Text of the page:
Chemistry Year Two Practical Work

  • Created by: Estelles
  • Created on: 14-06-18 16:05

Test for NH4+ and NO3- ions

Test for NH3+ ions :

-add NaOH (aq) and gently heat 

-turn damp red litmus paper blue 

Test for NO3- ions: 

- add NaOH (aq) and heat gently 

- add Devardas Alloy

-  turn damp red litmus paper blue

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Measuring reaction rates using colourimetry

Colourimetry:

- a colourimeter measures the absobance of the solution, the more concentrated a colour, the higher the absorbance 

- works by filtering a source of white light, containing all frequecies of visable light, into monochromatic light (only has one frequency of colour)

-pick a suitable filter that produces a colour thats absorbed by the one you want to look at 

- set the colorimeter to zero with a blank sample of your solvent

- once data collected, calculate concentration using a calibration curve

--plot absorbance agaisnt concentration 

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Measuring reaction rates using gas volume, Loss of

Volume of gas :

-collect gas in a gas syringe 

-units are volume time so could be cm s 

Loss of mass 

- meausre mass at regular intervals with a balance 

-units will be mass time so coulb be g s 

PH 

-if an acid or a base can monitor ph 

-could use a ph meter or ph probe 

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Paper chromatography

1) draw a pencil line near the bottom of a piece of chromo paper  and then put a concentrated spot of the mixture 

2) place into beaker with solvent below the pencil line. use a watch glass to stop the solvent evaporating out 

3)when the solvents nearly at the top take out the paper and mark where the solvent has reached 

4) spray with ninhydrin to make the amino acid visible it will turn them purple 

5) work out RF values= distance travelled by spot / distance travlled by solvent 

It is used to analyse the amino acids given by hydrolyisis of a protien 

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Finding enthalpy of solution

1) dissolve the ionic substance in water

2) put reactants in a polysterine beaker with a lid, hole for thermometer 

3) record the temp change 

use Q= MC   T

-need to know the no. of moles, temp change and mass of water( or solution)

q= heat lost or gained 

m= mass of water 

c= specific heat capacity 

   t= temperature change 

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measuring the ph of strong acids and weak acids

  • Strong acids 

Strong acids ionise fully, they are monoprotic which means each mole of acid produces one mole of hydrogen ions. This means that the H+ conc is the same as the acid concentration. 

Ph = -log  [H+]

[H+] = 10 

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measuring the ph of weak acids

  • Weak acids 

Weak acids only dissociate only slightly so the H+ isnt the same as the acid concentraion, need to use Ka, acid dissociation constant

For a weak aq acid, HA, you get the following Eq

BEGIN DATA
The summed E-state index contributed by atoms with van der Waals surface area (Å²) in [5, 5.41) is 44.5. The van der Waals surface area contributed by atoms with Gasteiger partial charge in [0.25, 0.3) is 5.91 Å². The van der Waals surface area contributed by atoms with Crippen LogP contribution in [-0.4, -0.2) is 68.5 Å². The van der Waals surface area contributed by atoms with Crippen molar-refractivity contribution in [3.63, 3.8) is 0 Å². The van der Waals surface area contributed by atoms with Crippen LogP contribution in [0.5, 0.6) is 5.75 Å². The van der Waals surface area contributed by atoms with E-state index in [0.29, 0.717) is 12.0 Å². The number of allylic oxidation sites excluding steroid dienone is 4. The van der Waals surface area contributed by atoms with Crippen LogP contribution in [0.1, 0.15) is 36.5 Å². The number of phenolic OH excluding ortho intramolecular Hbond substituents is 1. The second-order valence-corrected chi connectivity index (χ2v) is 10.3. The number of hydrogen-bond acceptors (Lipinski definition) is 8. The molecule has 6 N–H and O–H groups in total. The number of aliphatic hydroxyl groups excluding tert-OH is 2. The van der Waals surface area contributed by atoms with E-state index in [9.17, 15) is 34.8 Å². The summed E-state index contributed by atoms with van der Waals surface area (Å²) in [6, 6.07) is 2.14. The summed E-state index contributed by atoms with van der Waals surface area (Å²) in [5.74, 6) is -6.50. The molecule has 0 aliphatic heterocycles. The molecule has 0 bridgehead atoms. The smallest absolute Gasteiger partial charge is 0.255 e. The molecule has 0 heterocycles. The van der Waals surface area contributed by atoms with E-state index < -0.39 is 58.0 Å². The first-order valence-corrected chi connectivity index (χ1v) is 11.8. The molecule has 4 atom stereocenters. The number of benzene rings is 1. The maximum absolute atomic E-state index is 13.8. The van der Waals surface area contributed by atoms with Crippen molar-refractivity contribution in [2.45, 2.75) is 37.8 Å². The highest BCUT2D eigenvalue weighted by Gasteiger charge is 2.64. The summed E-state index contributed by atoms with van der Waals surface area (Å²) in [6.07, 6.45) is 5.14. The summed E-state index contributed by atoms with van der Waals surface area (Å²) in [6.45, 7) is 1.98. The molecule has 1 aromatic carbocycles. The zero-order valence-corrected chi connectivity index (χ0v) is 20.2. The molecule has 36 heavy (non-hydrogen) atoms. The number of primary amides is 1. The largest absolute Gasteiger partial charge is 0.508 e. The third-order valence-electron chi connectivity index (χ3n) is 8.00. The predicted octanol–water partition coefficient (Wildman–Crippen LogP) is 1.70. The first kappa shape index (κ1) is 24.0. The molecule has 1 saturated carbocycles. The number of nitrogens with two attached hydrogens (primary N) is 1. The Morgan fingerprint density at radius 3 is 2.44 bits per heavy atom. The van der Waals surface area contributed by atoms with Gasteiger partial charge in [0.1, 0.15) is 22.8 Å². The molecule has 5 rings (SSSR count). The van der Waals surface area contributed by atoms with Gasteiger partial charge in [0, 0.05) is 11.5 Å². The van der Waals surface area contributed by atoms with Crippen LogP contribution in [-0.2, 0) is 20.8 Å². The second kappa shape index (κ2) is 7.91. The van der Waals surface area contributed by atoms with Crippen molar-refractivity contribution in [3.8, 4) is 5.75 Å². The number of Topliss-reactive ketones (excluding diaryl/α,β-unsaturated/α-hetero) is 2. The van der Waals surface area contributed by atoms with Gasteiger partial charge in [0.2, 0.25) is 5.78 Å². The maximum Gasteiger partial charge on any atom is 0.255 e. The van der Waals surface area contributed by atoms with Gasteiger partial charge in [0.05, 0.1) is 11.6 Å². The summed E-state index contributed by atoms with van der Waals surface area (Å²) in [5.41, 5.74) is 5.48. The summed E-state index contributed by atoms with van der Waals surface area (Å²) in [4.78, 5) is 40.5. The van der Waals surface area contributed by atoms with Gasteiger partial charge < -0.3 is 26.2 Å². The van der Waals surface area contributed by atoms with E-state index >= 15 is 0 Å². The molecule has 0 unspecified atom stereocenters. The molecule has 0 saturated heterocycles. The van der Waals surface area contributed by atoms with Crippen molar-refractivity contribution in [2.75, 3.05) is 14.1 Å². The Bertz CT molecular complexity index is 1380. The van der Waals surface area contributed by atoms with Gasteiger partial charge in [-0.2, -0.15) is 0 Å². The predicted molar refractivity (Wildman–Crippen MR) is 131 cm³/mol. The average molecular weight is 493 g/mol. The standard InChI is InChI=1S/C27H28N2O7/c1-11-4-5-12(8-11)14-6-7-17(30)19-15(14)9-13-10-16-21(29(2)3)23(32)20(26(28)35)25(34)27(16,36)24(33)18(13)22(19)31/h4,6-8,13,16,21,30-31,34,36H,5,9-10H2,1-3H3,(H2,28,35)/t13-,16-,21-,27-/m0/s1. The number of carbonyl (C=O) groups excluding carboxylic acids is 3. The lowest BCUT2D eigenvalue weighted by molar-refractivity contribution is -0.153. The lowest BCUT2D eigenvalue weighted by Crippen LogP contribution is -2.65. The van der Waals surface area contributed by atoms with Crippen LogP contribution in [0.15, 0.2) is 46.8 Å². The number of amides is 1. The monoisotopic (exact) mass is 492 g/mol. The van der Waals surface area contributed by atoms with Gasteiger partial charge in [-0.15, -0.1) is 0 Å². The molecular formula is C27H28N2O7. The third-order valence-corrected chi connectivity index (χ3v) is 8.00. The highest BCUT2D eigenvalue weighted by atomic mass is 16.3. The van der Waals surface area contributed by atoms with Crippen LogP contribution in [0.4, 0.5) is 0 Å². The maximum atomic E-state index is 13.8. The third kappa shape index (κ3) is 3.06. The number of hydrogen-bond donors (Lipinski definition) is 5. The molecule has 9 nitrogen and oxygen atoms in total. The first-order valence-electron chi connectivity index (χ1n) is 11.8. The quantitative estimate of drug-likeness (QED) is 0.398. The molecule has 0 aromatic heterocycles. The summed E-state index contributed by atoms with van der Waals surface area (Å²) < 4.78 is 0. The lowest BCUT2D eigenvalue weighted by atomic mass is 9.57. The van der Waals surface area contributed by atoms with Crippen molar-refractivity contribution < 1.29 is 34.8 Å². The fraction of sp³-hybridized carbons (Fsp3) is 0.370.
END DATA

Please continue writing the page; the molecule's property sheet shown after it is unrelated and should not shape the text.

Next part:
assumptions - as a tiny amount of HA dissociates

  -  the dissociation of the acid is much greater than the dissociation of water so you can assume all the h+ ions in sol come from the acid 

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measuring PH of a strong base

Water acts as an acid and a base, it donates and accepts a proton. in water there will always be both hydroxonioum ions and hydroxide ions. water only dissociates a tiny amount so water conc is a constant value, ionice product of water Kw=                                                                                    in pure water u get one oh- for one h+ so h+=oh- so kw=[h+]2 

Use Kw to find ph, strong bases fully ionise in water, they donate one oh- ion per mole of acid, put all values into the kw eqaution to find the h+ conc then ph 

Find a weak acid ph, use ka and plug in info you know 

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Buffers

A buffer is a solution that resists changes in pH when small amounts of acid or base are added, or it's diluted. 

Acidic buffers are made froma weak acid and one of its salts, they have a pH of less than 7.            A good example is sodium ethanoate and and ethanoic acid                                                             The ethanoic acid is a weak acid so it only dissociates slighty:                                                            The salt fully dissocaites:                                                                                                                     In solution you have lots of undissocaited ethanoic acid and lots of ehanoate ions, when you alter the conc of H+ or OH- the eq moves to counteract the change, if you add a small amount of acid the h+ conc increases the extra h+ will combine with the ch3coo- to form ch3cooh, shifting the eq to the left and reducing the h+ conc close to original value. If a small amount of base is added the oh- conc increases, these react with the extra h+ from the water removing them from the sol. this cause smore ch3cooh to dissocaiate and form more h+ replacing them.